Goodbye to Germany Ltd

Lidia Conde (Frankfurt) | Germany is its firms. Germany is Deutsche Bank, Bayer, Thyssenkrupp, VW. What German executive Dieter Zetsche said a few weeks ago, that “it is not clear that the brand Mercedes Benz will exist in the future”, symbolises the identity crisis generated by global pressure, digitalisation and the latest technological revolution. Many of the consortia which form part of the German economic identity are between a rock and a hard place. It would be the definitive goodbye to the so-called Germany Ltd.

Caspar Busse, economic journalist at the Süddeutsche Zeitung, enumerates the national economic champions which were symbols of German industrialisation and whose future were is now in question: Deutsche Bank, Bayer, Thyssenkrupp, VW and Daimler. “Traditional companies which formed part of the so-called Germany Ltd, a network of powerful consortia which were tightly interconnected between themselves”. Today there is even talking of their sale. But the end of what remains of that Germany Ltd be then end of German welfare.

According to Cornelius Baur, from McKinsey, the majority of the consortia which trade on the Dax, the German stock market index, are technologically well-positioned. But many of the main sectors of German industry do not know how to overcome the challenges of digitalisation. Add to that the insecurity and chilling of the global environment, Brexit, China´s new Belt Road Initiative … According to Mathieu Mayer, from the accountants EY, after a long phase of economic growth there will be stagnation.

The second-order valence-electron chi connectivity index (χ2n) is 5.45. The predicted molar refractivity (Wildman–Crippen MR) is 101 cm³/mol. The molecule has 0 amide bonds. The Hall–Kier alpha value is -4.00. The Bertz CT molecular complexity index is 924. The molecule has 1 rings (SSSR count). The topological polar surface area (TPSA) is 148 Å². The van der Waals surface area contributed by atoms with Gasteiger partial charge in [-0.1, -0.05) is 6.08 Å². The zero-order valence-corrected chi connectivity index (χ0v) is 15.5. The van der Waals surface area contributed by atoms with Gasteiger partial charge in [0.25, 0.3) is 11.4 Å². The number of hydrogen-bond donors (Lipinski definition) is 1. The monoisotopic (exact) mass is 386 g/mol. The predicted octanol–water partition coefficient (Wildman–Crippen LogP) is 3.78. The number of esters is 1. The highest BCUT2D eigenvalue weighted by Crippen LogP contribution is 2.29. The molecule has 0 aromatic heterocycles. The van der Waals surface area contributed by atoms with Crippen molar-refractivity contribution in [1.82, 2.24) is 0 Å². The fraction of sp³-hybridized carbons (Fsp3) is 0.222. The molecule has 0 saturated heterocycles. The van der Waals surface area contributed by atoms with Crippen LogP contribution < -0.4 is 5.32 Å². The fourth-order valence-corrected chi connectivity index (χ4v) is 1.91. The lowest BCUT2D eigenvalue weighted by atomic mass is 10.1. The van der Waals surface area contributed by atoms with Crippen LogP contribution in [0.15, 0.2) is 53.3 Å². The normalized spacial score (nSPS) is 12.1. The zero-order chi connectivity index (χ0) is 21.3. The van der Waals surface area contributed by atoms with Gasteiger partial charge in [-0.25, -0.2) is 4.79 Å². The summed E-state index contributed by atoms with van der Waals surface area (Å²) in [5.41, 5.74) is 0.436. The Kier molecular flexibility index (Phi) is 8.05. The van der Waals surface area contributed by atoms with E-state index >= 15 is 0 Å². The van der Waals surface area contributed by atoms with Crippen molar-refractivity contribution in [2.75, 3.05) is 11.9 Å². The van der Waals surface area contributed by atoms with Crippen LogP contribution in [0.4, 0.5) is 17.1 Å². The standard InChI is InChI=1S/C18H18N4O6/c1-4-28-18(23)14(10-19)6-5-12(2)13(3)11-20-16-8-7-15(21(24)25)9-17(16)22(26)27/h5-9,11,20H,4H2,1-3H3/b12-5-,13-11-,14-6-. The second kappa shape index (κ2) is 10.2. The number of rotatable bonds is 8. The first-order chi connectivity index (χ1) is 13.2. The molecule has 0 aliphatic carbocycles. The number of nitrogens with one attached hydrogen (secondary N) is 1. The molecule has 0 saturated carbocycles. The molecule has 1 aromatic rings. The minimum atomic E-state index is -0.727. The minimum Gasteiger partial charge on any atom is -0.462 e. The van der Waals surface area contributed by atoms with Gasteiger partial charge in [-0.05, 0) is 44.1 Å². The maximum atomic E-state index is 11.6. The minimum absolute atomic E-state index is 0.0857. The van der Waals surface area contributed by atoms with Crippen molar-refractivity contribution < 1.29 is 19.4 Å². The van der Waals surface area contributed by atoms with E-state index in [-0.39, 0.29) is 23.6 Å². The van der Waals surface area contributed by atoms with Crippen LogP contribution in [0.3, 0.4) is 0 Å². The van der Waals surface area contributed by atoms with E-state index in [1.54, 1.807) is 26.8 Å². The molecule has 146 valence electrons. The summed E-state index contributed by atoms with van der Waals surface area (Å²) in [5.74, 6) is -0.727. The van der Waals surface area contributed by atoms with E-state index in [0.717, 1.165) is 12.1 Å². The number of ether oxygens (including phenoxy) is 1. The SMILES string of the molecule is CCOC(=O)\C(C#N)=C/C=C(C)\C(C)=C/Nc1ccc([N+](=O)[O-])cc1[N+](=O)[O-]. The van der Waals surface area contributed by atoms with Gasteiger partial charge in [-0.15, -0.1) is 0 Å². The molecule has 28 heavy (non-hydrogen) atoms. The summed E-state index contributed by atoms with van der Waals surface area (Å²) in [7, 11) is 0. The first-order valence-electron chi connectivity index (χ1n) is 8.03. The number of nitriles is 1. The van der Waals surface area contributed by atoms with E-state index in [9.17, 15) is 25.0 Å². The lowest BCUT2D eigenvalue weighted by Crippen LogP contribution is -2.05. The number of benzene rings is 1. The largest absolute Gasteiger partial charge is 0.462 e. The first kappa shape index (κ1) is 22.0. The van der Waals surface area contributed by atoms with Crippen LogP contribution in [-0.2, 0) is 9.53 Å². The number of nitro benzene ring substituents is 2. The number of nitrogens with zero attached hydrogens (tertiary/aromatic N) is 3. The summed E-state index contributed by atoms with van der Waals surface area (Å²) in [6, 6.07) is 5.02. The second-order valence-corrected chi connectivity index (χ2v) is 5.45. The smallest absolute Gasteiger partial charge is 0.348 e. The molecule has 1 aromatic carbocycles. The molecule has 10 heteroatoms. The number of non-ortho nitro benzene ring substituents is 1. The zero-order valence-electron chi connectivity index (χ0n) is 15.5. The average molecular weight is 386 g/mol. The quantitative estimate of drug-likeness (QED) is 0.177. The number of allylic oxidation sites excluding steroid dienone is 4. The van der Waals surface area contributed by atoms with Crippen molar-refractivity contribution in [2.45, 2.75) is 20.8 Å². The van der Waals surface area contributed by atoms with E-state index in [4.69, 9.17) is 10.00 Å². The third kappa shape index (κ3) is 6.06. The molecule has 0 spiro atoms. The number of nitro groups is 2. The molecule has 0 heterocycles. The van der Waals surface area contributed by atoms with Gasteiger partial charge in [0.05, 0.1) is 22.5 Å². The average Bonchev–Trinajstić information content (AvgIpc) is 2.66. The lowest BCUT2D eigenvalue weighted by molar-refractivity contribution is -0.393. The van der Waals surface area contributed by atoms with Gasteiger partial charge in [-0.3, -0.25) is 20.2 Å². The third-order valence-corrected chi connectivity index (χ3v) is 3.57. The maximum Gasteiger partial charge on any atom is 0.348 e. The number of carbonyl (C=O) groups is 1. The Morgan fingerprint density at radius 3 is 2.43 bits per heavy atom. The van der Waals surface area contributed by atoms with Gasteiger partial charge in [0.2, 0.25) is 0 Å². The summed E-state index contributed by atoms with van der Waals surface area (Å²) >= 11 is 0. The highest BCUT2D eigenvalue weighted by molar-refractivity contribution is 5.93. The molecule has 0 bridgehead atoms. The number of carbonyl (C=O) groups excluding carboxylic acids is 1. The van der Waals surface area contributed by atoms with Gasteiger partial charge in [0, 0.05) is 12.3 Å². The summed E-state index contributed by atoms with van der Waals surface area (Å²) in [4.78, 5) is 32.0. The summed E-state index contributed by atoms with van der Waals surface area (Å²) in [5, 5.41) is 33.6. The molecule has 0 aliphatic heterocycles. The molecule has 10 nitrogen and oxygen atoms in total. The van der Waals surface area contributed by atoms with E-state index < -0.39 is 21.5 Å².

The stock market value of the German colossi is low compared with the Chinese (China Mobil, Alibaba( and US (Facebook, Amazon, Apple, Microsoft) giants. The German company with the largest stock market value is SAP, with 143.5 Bn€. In comparison, Microsoft has reached almost 890 Bn€. Even so, SAP is the largest European software company.

Luxury complaints, given that Germany enjoys almost full employment, with “only” 2 million unemployed in a population of 81.5 million, and more than 45 million people in work?

About the Author

Lidia Conde
She studied journalism at the Autonomous University of Barcelona. Since 1991, Lidia lives and works in Germany as a correspondent for several Spanish newspapers, in which she has covered the fall of the Berlin Wall and the German reunification. Seeking an answer to how Europe could become competitive and fair, too.